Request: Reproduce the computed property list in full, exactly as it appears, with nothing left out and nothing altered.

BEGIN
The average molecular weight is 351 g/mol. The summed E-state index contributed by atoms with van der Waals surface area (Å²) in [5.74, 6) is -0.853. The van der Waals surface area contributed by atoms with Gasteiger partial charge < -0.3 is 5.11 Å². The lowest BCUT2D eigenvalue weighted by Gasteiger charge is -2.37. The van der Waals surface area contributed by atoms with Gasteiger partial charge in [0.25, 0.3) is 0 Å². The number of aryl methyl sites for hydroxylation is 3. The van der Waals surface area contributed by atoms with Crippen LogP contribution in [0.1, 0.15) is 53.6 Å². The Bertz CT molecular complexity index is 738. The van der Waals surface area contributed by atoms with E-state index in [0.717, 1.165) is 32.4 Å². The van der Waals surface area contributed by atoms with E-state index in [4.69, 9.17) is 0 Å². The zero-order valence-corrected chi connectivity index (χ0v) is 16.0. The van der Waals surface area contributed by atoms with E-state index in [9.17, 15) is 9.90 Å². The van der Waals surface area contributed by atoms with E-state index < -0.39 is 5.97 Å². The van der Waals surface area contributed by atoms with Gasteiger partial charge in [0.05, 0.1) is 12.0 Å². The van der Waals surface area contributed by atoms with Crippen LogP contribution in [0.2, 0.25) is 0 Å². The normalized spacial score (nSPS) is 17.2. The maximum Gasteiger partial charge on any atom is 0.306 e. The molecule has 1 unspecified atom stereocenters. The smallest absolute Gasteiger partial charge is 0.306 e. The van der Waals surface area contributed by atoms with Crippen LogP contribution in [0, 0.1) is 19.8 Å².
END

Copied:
The average molecular weight is 351 g/mol. The summed E-state index contributed by atoms with van der Waals surface area (Å²) in [5.74, 6) is -0.853. The van der Waals surface area contributed by atoms with Gasteiger partial charge < -0.3 is 5.11 Å². The lowest BCUT2D eigenvalue weighted by Gasteiger charge is -2.37. The van der Waals surface area contributed by atoms with Gasteiger partial charge in [0.25, 0.3) is 0 Å². The number of aryl methyl sites for hydroxylation is 3. The van der Waals surface area contributed by atoms with Crippen LogP contribution in [0.1, 0.15) is 53.6 Å². The Bertz CT molecular complexity index is 738. The van der Waals surface area contributed by atoms with E-state index in [0.717, 1.165) is 32.4 Å². The van der Waals surface area contributed by atoms with E-state index in [4.69, 9.17) is 0 Å². The zero-order valence-corrected chi connectivity index (χ0v) is 16.0. The van der Waals surface area contributed by atoms with E-state index in [9.17, 15) is 9.90 Å². The van der Waals surface area contributed by atoms with E-state index < -0.39 is 5.97 Å². The van der Waals surface area contributed by atoms with Gasteiger partial charge in [0.05, 0.1) is 12.0 Å². The van der Waals surface area contributed by atoms with Crippen LogP contribution in [0.2, 0.25) is 0 Å². The normalized spacial score (nSPS) is 17.2. The maximum Gasteiger partial charge on any atom is 0.306 e. The molecule has 1 unspecified atom stereocenters. The smallest absolute Gasteiger partial charge is 0.306 e. The van der Waals surface area contributed by atoms with Crippen LogP contribution in [0, 0.1) is 19.8 Å².